Curtsy lunges or curtsy squats, when performed with proper form, are generally not bad for the knees, and can in fact be beneficial for strengthening the muscles around the knee joint. However, due to the unique, cross-body motion of the exercise, it places a different kind of stress on the knee compared to more straightforward lunges. This can be problematic for individuals with pre-existing knee conditions or those who have not adequately built up their leg and core strength. It’s crucial to ensure proper alignment during the exercise – the knee should track over the toes and not extend beyond them – to minimize stress on the knee joint. If there’s any pain or discomfort during the exercise, it’s advisable to stop and consult a physical therapist. Modifications or alternative exercises may be recommended based on individual needs and fitness levels. As with any exercise, listening to your body and focusing on correct technique is key to avoiding injury.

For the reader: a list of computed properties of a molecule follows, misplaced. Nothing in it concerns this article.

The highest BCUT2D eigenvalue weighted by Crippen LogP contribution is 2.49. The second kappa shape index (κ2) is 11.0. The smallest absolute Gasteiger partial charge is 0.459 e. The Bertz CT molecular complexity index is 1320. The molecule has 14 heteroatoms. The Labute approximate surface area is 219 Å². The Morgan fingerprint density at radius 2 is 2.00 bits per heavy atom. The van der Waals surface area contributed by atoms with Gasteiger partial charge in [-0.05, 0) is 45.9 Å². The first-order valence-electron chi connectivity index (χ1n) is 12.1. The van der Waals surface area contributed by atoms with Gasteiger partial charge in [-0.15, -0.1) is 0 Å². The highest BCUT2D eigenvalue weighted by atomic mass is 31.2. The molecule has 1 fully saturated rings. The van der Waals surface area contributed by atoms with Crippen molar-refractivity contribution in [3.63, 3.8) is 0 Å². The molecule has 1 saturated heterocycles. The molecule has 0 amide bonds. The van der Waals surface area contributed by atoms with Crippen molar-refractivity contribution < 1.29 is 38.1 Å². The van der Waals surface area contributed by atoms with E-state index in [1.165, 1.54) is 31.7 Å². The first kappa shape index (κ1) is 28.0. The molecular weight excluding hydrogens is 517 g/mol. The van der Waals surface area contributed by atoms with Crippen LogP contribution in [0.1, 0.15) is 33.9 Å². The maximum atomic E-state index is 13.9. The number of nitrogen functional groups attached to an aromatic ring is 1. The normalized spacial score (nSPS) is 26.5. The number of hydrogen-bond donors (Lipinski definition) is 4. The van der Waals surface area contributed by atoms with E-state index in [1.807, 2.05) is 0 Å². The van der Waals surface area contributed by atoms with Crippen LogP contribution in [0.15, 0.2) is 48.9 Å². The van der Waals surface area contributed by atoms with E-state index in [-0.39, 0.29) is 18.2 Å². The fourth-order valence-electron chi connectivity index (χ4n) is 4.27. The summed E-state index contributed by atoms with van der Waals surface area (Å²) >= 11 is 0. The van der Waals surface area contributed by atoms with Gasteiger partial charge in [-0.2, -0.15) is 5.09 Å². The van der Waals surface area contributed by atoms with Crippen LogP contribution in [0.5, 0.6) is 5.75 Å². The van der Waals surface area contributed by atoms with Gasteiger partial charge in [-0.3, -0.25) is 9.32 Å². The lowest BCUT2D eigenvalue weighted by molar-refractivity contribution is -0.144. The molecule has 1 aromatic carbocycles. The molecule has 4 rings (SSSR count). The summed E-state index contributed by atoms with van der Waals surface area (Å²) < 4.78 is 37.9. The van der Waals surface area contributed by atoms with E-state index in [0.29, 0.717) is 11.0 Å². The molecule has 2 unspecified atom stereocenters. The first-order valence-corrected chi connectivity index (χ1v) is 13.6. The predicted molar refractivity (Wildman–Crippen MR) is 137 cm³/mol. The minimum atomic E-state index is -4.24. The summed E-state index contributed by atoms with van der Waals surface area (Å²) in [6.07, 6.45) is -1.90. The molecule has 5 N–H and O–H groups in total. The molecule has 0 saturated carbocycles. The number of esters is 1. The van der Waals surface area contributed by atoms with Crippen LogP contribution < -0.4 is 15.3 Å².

Why are curtsy lunges so hard?
Curtsy lunges are perceived as challenging due to their unique movement pattern that not only requires strength but also a higher degree of balance and coordination compared to traditional lunges. This exercise involves a diagonal, cross-body step that engages the gluteal muscles, particularly the gluteus medius, and other stabilizing muscles in a way that’s less familiar to most people’s usual movement patterns. The lateral and rotational component of the curtsy lunge also calls for significant core engagement to maintain balance and proper posture, adding to its difficulty. Additionally, because it’s a unilateral exercise, it can expose and challenge any existing muscle imbalances or weaknesses, making it feel more demanding, especially for beginners or those not regularly performing multi-planar movements. The combination of these factors makes curtsy lunges a challenging yet effective exercise for developing lower body strength, balance, and functional mobility.